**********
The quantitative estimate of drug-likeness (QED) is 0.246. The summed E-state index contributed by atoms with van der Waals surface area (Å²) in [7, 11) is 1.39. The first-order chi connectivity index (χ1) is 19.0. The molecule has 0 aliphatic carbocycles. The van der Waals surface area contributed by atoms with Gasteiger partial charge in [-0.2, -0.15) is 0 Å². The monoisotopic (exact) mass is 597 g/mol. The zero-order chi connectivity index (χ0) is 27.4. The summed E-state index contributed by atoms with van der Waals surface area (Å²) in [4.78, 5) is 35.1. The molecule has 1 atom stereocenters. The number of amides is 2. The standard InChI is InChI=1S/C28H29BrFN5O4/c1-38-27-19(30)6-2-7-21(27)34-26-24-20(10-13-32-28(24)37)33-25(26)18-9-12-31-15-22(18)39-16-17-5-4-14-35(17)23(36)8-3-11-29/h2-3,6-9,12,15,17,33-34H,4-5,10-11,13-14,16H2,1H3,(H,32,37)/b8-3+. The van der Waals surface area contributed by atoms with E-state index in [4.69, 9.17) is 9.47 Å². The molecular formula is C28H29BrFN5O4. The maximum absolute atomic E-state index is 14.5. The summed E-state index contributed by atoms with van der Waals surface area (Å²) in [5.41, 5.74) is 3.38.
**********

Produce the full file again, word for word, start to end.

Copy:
The quantitative estimate of drug-likeness (QED) is 0.246. The summed E-state index contributed by atoms with van der Waals surface area (Å²) in [7, 11) is 1.39. The first-order chi connectivity index (χ1) is 19.0. The molecule has 0 aliphatic carbocycles. The van der Waals surface area contributed by atoms with Gasteiger partial charge in [-0.2, -0.15) is 0 Å². The monoisotopic (exact) mass is 597 g/mol. The zero-order chi connectivity index (χ0) is 27.4. The summed E-state index contributed by atoms with van der Waals surface area (Å²) in [4.78, 5) is 35.1. The molecule has 1 atom stereocenters. The number of amides is 2. The standard InChI is InChI=1S/C28H29BrFN5O4/c1-38-27-19(30)6-2-7-21(27)34-26-24-20(10-13-32-28(24)37)33-25(26)18-9-12-31-15-22(18)39-16-17-5-4-14-35(17)23(36)8-3-11-29/h2-3,6-9,12,15,17,33-34H,4-5,10-11,13-14,16H2,1H3,(H,32,37)/b8-3+. The van der Waals surface area contributed by atoms with E-state index in [4.69, 9.17) is 9.47 Å². The molecular formula is C28H29BrFN5O4. The maximum absolute atomic E-state index is 14.5. The summed E-state index contributed by atoms with van der Waals surface area (Å²) in [5.41, 5.74) is 3.38.